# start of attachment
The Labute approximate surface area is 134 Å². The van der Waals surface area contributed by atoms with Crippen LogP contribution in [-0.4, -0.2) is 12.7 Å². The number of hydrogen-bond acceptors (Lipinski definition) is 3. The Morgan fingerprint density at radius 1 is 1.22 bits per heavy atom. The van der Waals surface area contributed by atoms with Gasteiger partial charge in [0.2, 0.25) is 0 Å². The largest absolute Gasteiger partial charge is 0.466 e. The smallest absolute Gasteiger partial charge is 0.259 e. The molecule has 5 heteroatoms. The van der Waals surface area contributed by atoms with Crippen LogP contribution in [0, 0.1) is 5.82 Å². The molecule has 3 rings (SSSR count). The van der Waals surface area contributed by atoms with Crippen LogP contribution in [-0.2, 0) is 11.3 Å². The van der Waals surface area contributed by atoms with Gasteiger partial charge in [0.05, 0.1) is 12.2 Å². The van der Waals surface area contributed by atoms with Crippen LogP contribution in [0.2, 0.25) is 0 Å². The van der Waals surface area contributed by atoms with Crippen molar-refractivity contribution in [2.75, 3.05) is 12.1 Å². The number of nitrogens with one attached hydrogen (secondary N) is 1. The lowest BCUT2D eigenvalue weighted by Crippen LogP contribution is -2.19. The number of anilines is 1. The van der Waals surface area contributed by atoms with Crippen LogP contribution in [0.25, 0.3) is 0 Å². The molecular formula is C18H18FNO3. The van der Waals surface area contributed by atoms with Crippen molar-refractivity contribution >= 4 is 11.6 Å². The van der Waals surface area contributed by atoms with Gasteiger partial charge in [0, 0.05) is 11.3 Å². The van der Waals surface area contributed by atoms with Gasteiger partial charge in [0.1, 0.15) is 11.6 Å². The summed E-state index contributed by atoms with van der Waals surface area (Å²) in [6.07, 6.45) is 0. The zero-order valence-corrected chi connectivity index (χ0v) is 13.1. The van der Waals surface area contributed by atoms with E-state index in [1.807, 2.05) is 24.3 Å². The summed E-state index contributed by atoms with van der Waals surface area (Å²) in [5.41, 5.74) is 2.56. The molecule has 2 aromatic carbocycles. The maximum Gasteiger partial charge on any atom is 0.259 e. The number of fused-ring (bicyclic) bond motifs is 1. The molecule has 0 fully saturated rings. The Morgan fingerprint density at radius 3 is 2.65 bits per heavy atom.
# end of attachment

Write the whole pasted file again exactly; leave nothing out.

The Labute approximate surface area is 134 Å². The van der Waals surface area contributed by atoms with Crippen LogP contribution in [-0.4, -0.2) is 12.7 Å². The number of hydrogen-bond acceptors (Lipinski definition) is 3. The Morgan fingerprint density at radius 1 is 1.22 bits per heavy atom. The van der Waals surface area contributed by atoms with Gasteiger partial charge in [0.2, 0.25) is 0 Å². The largest absolute Gasteiger partial charge is 0.466 e. The smallest absolute Gasteiger partial charge is 0.259 e. The molecule has 5 heteroatoms. The van der Waals surface area contributed by atoms with Crippen LogP contribution in [0, 0.1) is 5.82 Å². The molecule has 3 rings (SSSR count). The van der Waals surface area contributed by atoms with Crippen LogP contribution in [-0.2, 0) is 11.3 Å². The van der Waals surface area contributed by atoms with Gasteiger partial charge in [0.05, 0.1) is 12.2 Å². The van der Waals surface area contributed by atoms with Crippen LogP contribution in [0.2, 0.25) is 0 Å². The van der Waals surface area contributed by atoms with Crippen molar-refractivity contribution in [2.75, 3.05) is 12.1 Å². The number of nitrogens with one attached hydrogen (secondary N) is 1. The lowest BCUT2D eigenvalue weighted by Crippen LogP contribution is -2.19. The number of anilines is 1. The van der Waals surface area contributed by atoms with Crippen LogP contribution in [0.25, 0.3) is 0 Å². The molecular formula is C18H18FNO3. The van der Waals surface area contributed by atoms with Crippen molar-refractivity contribution >= 4 is 11.6 Å². The van der Waals surface area contributed by atoms with Gasteiger partial charge in [0, 0.05) is 11.3 Å². The van der Waals surface area contributed by atoms with Gasteiger partial charge in [0.1, 0.15) is 11.6 Å². The summed E-state index contributed by atoms with van der Waals surface area (Å²) in [6.07, 6.45) is 0. The zero-order valence-corrected chi connectivity index (χ0v) is 13.1. The van der Waals surface area contributed by atoms with E-state index in [1.807, 2.05) is 24.3 Å². The summed E-state index contributed by atoms with van der Waals surface area (Å²) in [5.41, 5.74) is 2.56. The molecule has 2 aromatic carbocycles. The maximum Gasteiger partial charge on any atom is 0.259 e. The number of fused-ring (bicyclic) bond motifs is 1. The molecule has 0 fully saturated rings. The Morgan fingerprint density at radius 3 is 2.65 bits per heavy atom.